Kash Mansori provides his take on competitiveness and the problems of Italy and Spain in a post on his blog „The Street Light“. He raises some valid points, but I still disagree on four aspects: data of the past, Germany’s central bank, Germany’s gain from being in the Euro and German policy during the devaluation.
1. Past data
You shouldn’t reason from past data on something that is almost entirely a forward-looking issue. Past budget deficits or current debt to GDP ratios tell you very little about the sustainability of debt. The future debt burden and the future capacity to pay are what matters.
Italy’s growth prospect is bleak, it hasn’t even started to devalue internally, it is ageing at a tremendous speed and it will have a huge debt burden; Spain has a lower debt burden, but had a construction sector equal to almost 1/6 of the whole economy, a banking problem of unknown size and a mind-boggling unemployment rate of 21%. The internal devaluation that lies ahead of Spain is gigantic.
This is not to say that Italy and Spain are necessarily insolvent, but doubts about their solvency are more reasonable than proponents of illiquid-but-solvent arguments usually admit, and Kash is not exception.
2. Germany’s central bank
Kash argues that Germany is not under bond market pressure because it has its own central bank. What he means is that everyone expects the ECB to backstop a fall in German bond prices and therefore they don’t fall. I am not convinced, at least for the current situation.
A sovereign default by Germany would be against very deeply rooted convictions of the German public. It is no surprise that Gemany introduced a constitutional debt brake based on a party-wide consensus at a time when nobody was talking about sovereign defaults in Europe at all. Germans hate sovereign debt and inflation, and markets know this. Moreover, Germany has already devalued internally and its growth prospect is not bad at all.
Thus, there are plenty of more obvious reasons for Germany’s current position on the sovereign debt market. They, admittedly, don’t fit so well with Kash’s overall position on the Euro crisis.
3. Germany’s gain from being in the Euro
Kash is a prominent voice that suggests that the Euro has benefited Germany before this crisis. For instance, he writes:
The core eurozone countries like France and Germany were in the driver’s seat when it came to setting up this system, and they were happy to take advantage of the common currency when it was to their benefit. They now need to recognize that the responsibility for fixing this mess should really rest largely with them.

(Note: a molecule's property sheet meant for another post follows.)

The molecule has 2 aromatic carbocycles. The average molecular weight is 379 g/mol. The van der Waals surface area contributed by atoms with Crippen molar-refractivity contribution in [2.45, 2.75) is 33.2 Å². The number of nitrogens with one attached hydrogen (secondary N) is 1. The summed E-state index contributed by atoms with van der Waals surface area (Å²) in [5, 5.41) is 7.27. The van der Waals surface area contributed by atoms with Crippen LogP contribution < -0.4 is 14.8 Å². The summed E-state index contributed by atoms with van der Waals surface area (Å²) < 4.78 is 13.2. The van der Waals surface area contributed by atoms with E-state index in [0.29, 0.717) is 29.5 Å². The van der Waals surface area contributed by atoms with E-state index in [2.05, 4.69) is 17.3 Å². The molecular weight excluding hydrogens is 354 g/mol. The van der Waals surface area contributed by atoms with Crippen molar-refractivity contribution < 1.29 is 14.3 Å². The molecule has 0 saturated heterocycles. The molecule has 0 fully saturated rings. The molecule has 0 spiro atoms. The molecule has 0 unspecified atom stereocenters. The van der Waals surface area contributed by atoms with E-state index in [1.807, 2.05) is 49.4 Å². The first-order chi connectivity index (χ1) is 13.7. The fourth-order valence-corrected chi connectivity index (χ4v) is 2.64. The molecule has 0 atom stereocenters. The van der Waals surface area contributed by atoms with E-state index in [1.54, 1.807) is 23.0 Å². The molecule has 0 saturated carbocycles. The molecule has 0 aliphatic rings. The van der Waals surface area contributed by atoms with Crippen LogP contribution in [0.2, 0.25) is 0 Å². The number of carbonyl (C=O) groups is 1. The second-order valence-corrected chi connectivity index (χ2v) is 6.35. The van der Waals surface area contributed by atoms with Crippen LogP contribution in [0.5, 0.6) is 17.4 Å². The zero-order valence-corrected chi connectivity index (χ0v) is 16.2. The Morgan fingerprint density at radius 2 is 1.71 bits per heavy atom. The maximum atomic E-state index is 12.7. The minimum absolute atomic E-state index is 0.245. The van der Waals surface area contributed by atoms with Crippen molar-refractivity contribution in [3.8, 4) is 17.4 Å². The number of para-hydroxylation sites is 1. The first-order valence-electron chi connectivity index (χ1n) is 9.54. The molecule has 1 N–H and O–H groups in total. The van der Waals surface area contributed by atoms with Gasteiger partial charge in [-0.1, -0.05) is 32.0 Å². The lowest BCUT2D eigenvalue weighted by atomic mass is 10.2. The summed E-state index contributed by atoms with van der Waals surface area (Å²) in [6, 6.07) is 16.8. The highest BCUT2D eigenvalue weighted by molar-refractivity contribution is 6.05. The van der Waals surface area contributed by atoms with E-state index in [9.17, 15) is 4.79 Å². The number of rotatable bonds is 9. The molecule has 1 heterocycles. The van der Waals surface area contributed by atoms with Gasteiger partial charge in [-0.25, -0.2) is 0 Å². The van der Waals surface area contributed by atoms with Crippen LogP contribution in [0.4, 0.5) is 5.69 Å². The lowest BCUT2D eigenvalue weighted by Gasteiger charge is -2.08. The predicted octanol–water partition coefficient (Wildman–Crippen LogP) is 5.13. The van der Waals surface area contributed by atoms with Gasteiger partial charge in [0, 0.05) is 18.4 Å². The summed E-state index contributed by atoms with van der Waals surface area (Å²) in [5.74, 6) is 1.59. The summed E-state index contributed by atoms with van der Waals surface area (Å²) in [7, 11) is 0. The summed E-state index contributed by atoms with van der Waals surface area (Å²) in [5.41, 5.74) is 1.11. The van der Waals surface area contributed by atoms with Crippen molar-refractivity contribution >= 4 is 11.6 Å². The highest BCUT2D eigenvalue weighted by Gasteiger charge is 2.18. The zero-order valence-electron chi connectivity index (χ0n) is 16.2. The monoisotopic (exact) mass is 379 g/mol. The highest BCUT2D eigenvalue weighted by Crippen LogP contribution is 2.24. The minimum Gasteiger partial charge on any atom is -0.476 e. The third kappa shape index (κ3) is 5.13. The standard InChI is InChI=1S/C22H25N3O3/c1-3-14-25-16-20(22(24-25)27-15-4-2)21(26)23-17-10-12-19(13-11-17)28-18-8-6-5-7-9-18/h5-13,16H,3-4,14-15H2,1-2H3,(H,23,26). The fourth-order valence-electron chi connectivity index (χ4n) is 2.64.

And yet he seems to be aware of the fact that Germany had to painfully devalue internally over 8 years. Anyone else noticing the contradiction here? To paraphrase Kash’s statement: Germany benefited from the Euro before this crisis, and the periphery is benefiting now. Doesn’t make sense, does it?
So let us recap a few things here. First, the benefits of facilitated trade were shared by everyone in the Eurozone – not only, in fact not even to a larger extent as is commonly suggested, by an exporting nation like Germany. Second, the other countries consciously traded the ability of adjustment through their exchange rates for lower interest rates, the Euro was not forced on them. The responsibility of fixing this mess should rest with everyone who participated.
4. German policy during the devaluation
As Kash rightly points out, the internal devaluation in Germany happened under pressure. But this supports my argument: as I have said before, pressure is probably needed for a quick adjustment. The 2000 stock boom delayed German adjustment to some extent, and an unconditional liquidity support by the ECB wouldn’t help much either in that respect.
How, then, can we keep up the pressure on Italy and Spain when the ECB is committing itself to buy unlimited amounts of debt? Am I the only one who sees the difficult bargaining game here?
And can Italy and Spain pull it off, once they are forced? I don’t know and it surely is hard. But unless the answer to this question is an unequivocal „yes“, these countries are not solvent. Quite frankly, I am astonished that Kash writes that Italy and Spain are „quite clearly … the victims of a self-fulfilling illiquid-not-insolvent sort of crisis“. Nothing is clear about that.
Let me end with a Dani Rodrik quote from 2010, being asked what Spain needs to do:
First, expenditure cuts are not going to do the job on their own, unless accompanied by policies targeted directly at improving competitiveness.
Second, „structural reforms“ (which in the Spanish context means largely labor market reforms that aim to reduce firing costs and decentralize wage bargaining to the firm level) are not a substitute for competitiveness policies. Insofar as they eat up political capital, they may even backfire in the short-run.
Third, there are no easy solutions to Spain’s competitiveness conundrum. But the least bad solution is to engineer an economy-wide reduction in nominal wages and the prices of services (utilities, etc.) through some kind of social compact.
Easy? No. Any other practical alternative to a prolonged period of recession and high unemployment? Probably not.
That would be the kind of commitment or signal we need. As long as people keep telling Spain (Italy) that they are the victim of a self-fulfilling panic, that it is in fact Germany’s and France’s fault that they are where they are, and that it is Germany’s fault that the Euro crisis is not long solved, it will be harder to convince the people in Spain (Italy) what needs to be done.